East Siberian Laika
Dog (domestic dog)
Laikas driving lynx (18??), Efim A. Tikhmenev

Laikas (/ˈlkə/ LY-kə; Russian: Ла́йка, IPA: [ˈlajkə]) are aboriginal spitz from Northern Russia, especially Siberia but also sometimes expanded to include Nordic hunting breeds. Laika breeds are primitive dogs who flourish with minimal care even in hostile weather. Generally, laika breeds are expected to be versatile hunting dogs, capable of hunting game of a variety of sizes by treeing small game, pointing and baying larger game and working as teams to corner bear and boar. However a few laikas have specialized as herding or sled dogs.[1][2]


The Russian word laika (лайка) is a noun derived from the verb layat' (лаять, to bark), and literally means barker. As the name of a dog variety, it is used not only in Russian cynological literature, but sometimes in other languages as well to refer to all varieties of hunting dogs traditionally kept by the peoples of the northern Russia and adjacent areas. This includes not only the three or four breeds known as Laikas in English, but also other standard breeds that the FCI classifies together with them as "Nordic Hunting Dogs" (Group 5, Section 2 of the FCI classification).[3]

Indeed the word laika is often used to refer not only to hunting dogs but also to the related sled dog breeds of the tundra belt, which the FCI classifies as "Nordic Sled Dogs" and even occasionally all spitz breeds.[4][2]


Boy using Yakutian Laika to transport water.
Yukaghir Laika
Ural laika photographed in 1909

The debate as to what dogs should be considered laika is as old as Russian cynology. Two of the first known published works on laikas were Prince A. A. Shirinsky-Shikhmatov's groundbreaking illustrated book, "Album of Northern Dogs (Laikas)"[5] and M.G. Dmitrieva-Sulima's book, "The Laika and Hunting With It".[6] An avid bear hunter, Prince Shirinsky-Shikhmatov is described as "Being much interested in the natural sagacity and hunting capacity of the laïkas he procured some hundreds of specimens of different varieties and applied himself seriously to their study and breeding.[5]" Prince Shirinsky-Shikhmatov cataloged 13 breeds of laikas: Zyryan, Finno-Karelian, Vogul, Cheremis, Ostyak, Tungus, Votyak, Galician, Ostyak, Norvegian, Buryatian, Soyotian, Laplandian and Samoyed Laika.[5] However, sportswoman and author M. G. Dmitrieva-Sulima considered the term "Northern Dog" to be the most appropriate name to apply to this numerous group of dogs. She also admits that the even the term "northern" would also be not quite precise, because dogs of similar type also occurred in Africa, America and everywhere in Asia.[6] Dmitrieva-Sulima would go on to name 19 additional laika breeds, raising the grand total to 30: Kevrolian, Olonets, Kyrghyz, Yakut, Koryak, Orochon,Gilyak, Bashkir, Mongolian, Chukotka, Golds and Yukagir Laikas, Tomsk, Vilyui, Berezovo-Surgut, Kolyma, Pechora Laika, and the Polar Dog.[6]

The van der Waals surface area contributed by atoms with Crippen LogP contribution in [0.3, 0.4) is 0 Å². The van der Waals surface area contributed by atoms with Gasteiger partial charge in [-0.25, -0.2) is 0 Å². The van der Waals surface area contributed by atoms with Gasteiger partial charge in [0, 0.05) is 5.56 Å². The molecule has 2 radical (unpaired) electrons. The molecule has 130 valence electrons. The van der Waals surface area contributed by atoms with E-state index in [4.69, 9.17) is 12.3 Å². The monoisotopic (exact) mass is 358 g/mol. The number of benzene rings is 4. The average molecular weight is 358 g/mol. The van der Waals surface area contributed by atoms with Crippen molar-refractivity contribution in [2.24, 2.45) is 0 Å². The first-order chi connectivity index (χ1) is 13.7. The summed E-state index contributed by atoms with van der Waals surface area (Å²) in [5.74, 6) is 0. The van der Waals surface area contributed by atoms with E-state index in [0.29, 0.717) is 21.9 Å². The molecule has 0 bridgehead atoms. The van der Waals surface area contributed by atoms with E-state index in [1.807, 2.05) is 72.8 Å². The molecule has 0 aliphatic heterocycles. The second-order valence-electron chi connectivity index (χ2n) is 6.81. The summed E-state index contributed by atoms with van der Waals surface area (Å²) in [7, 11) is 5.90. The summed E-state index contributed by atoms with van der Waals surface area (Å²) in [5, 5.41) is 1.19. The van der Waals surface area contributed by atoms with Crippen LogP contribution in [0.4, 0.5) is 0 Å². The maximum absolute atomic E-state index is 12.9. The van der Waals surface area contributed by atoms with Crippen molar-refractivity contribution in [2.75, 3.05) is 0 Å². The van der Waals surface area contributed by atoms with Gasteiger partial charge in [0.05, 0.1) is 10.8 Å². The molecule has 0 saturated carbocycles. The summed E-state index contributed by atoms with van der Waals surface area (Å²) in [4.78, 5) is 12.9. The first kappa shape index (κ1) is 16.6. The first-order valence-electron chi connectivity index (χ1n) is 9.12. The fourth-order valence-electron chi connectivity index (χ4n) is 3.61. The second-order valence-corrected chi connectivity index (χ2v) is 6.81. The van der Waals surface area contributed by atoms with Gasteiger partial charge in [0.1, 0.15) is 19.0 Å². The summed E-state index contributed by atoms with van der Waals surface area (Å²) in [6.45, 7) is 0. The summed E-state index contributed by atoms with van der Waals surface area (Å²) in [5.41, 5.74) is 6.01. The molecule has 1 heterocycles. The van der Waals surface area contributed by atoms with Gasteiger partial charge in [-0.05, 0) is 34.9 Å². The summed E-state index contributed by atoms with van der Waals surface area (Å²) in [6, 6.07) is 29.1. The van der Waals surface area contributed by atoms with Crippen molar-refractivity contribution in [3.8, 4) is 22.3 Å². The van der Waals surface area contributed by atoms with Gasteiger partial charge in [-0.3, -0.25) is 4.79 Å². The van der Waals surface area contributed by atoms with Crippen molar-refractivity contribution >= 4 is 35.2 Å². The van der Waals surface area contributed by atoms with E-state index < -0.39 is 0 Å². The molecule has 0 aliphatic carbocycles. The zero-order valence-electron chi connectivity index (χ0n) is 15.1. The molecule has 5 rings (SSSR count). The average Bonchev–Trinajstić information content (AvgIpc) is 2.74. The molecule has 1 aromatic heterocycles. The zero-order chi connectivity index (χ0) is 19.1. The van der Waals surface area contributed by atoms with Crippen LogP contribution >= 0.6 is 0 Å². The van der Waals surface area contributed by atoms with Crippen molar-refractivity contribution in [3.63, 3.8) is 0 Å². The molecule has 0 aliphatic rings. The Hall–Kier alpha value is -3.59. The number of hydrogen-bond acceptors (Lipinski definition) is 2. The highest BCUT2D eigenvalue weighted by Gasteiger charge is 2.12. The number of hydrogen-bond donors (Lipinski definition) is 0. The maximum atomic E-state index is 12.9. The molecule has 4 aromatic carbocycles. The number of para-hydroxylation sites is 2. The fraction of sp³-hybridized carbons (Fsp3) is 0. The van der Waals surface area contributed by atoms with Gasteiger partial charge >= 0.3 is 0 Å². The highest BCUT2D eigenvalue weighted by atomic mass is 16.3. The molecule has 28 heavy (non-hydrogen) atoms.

Regardless of the exact count of laika breeds, all contemporary writers speak of the reverence that local ethnic groups held these dogs. Russian ethnographer Vladimir Jochelson writes "The sled dog is at the same time a hunting dog, with a well-developed sense of smell, but with better hearing and sight. Almost all year round on a leash, but left to themselves, they are perfectly able to find food in the form of mice, partridges, ducks and other birds and small animals.”[7]

Tungus Laika

During the Soviet era, there was a push to classify dogs by their specialization as well as merge similar local dogs into large geographic zones. Thus, many experts began to consider laikas to be strictly dogs utilized for as pointing hunters and exclude herding and sled laika altogether.[4] However, this proved problematic as the primitive nature of laikas resulted in less specialization than seen in other breeds and the sheer scale of these regions made it difficult to produce a uniform dog within the zones. Nevertheless in 1949, standards of four breeds of hunting Laikas were approved: the Karelo-Finnish Laika, Russo-European Laika, West Siberian Laika and East Siberian Laika. In 1952, the Cynological Soviet of Glavokhota of the Russian Federation approved permanent breed standards of the first three breeds.[4] Meanwhile sled dogs were divided into two types, the smaller western Samoyed and the larger Northeastern Hauling Laika, of which the first was permanently recognized.[8][9] The popularity of pedigreed dogs combined with a systemic campaign by officials to eliminate aboriginal dogs, resulted in a collapse of unrecognized local aboriginal laika.[2] In addition, the introduction of mechanized travel as well as decline in fur hunting and local fishing further hastened the decline of laikas.[8][9][10]

The collapse of the Soviet Union cleared room for additional laikas to be recognized as purebred, and in 1992, the Kamchatka Laika and the Chukotka sled dog gained recognition as purebred by the Russian Cynological Federation, followed by the Nenets Herding Laika in 1994.[4] In 2004, the Yakutian Laika was adopted. Many of the laikas identified at the beginning of the 20th century are now thought to be lost including the Gilyak Laika (Sakhalin husky) and the Yukaghir Laika.[9]